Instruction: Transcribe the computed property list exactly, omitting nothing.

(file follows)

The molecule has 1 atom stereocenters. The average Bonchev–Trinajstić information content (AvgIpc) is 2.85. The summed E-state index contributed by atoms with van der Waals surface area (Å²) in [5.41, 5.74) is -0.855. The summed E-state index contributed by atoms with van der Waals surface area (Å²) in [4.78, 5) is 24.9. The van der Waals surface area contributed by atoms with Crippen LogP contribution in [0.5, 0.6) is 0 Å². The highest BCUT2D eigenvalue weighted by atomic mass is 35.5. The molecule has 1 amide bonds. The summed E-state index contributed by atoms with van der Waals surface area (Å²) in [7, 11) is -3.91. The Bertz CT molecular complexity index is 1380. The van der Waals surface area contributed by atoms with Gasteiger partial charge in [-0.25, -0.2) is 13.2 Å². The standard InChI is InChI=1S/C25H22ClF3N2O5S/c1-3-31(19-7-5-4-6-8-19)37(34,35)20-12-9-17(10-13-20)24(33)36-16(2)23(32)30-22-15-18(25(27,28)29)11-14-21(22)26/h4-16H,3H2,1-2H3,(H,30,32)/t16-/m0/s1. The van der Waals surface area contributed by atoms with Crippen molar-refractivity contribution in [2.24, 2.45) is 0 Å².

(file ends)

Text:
The molecule has 1 atom stereocenters. The average Bonchev–Trinajstić information content (AvgIpc) is 2.85. The summed E-state index contributed by atoms with van der Waals surface area (Å²) in [5.41, 5.74) is -0.855. The summed E-state index contributed by atoms with van der Waals surface area (Å²) in [4.78, 5) is 24.9. The van der Waals surface area contributed by atoms with Crippen LogP contribution in [0.5, 0.6) is 0 Å². The highest BCUT2D eigenvalue weighted by atomic mass is 35.5. The molecule has 1 amide bonds. The summed E-state index contributed by atoms with van der Waals surface area (Å²) in [7, 11) is -3.91. The Bertz CT molecular complexity index is 1380. The van der Waals surface area contributed by atoms with Gasteiger partial charge in [-0.25, -0.2) is 13.2 Å². The standard InChI is InChI=1S/C25H22ClF3N2O5S/c1-3-31(19-7-5-4-6-8-19)37(34,35)20-12-9-17(10-13-20)24(33)36-16(2)23(32)30-22-15-18(25(27,28)29)11-14-21(22)26/h4-16H,3H2,1-2H3,(H,30,32)/t16-/m0/s1. The van der Waals surface area contributed by atoms with Crippen molar-refractivity contribution in [2.24, 2.45) is 0 Å².